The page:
We had this big beef brisket from last year (I wish I'd taken a picture of it, it was probably 18-24 inches long!) that we'd been saving for the purpose of making home-cured corned beef, after I'd seen a post on the Nourished Kitchen blog about it.
You can follow her instructions on there, or there is a recipe in Nourishing Traditions, as well. I followed both...yeah, it's usually hard to pin me down to one recipe. In the NK's recipe, it talks about curing the meat in the fridge. But I cured the meat for 3 days on the counter at room temperature, as it says to do in NT. I know, that would give most people pause... you did WHAT with raw meat? But the presence of whey, in which the meat was totally submersed, helps to combat bad bacteria that would cause the meat to spoil. I put a plate on top of meat with a glass jar filled with water, and a couple other heavy things on it to make sure it was pushed underneath the liquid.
I didn't have access to celery juice, as recommended, but I did substitute whey, for a total of 4 c. of whey mixed with water to submerge the meat, salt, and whatever mixture of pickling spices I had on hand... I believe it was green and black peppercorns, slightly crushed bay leaves, mustard seeds, coriander, and a pinch or two of clove powder.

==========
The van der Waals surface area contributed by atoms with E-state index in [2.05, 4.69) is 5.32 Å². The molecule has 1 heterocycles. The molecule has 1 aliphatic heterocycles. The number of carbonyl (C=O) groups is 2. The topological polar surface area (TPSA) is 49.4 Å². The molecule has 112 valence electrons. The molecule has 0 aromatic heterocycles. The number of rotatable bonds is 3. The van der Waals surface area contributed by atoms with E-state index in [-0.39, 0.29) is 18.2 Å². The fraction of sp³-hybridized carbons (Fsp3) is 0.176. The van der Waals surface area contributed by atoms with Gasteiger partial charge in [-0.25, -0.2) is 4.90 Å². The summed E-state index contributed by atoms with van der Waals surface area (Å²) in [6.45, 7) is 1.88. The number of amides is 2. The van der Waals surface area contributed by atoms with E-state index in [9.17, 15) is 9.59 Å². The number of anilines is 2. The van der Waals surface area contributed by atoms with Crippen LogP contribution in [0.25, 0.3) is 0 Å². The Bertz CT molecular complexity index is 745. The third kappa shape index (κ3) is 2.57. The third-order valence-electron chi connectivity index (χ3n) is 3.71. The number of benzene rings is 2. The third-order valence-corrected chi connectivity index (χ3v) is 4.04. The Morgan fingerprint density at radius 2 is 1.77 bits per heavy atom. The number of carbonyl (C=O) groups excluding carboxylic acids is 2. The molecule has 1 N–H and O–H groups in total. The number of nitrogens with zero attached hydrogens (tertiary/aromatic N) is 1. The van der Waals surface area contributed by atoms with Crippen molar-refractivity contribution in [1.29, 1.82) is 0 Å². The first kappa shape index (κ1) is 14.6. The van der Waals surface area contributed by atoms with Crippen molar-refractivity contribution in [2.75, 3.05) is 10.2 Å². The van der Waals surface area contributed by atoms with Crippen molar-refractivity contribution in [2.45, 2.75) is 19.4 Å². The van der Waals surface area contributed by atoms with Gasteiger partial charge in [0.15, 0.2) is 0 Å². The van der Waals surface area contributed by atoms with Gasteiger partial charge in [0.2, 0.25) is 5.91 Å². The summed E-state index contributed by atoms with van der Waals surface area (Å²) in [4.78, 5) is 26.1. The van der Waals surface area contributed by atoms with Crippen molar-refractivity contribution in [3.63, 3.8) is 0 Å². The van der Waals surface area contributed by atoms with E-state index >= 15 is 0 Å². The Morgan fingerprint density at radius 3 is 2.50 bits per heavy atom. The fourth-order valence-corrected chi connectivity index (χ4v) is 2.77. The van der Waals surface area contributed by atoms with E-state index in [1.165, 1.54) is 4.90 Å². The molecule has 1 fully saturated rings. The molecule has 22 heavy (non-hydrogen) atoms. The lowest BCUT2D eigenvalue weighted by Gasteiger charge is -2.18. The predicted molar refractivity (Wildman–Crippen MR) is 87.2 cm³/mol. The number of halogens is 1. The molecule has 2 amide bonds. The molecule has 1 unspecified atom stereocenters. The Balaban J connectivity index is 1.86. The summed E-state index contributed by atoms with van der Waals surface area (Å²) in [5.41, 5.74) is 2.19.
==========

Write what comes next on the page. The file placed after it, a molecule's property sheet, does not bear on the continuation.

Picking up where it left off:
I rubbed the meat with the spice/salt mixture, then rolled up the meat as best as I could and tied it with cotton meat twine. I asked for the cotton meat twine for purchase at the supermarket, and the meat counter guy gave me about 6' of twine for free! How nice!
Then I wrapped the meat with a dish towel, instead of cheese cloth. Next time I'll actually purchase cheese cloth, or not use a cloth at all. The towel held air in, which created a bubble, and made it more awkward to work with.
I used one of my crocks!
The flavor was awesome! This cut of meat is a little tougher, so it would probably work best to cook it in the slow cooker. But we actually did eat some of this meat raw, the boys couldn't get enough! We also love having corned beef hash. We grind up the meat in the food processor to make it a little easier to eat--it is pretty chewy.
The husband sliced it real thin, and we put several small packages in the freezer to pull out later.
It was actually much easier to do than I thought, and I wonder why it took me so long. Most of the time, I'm fighting with my own inertia!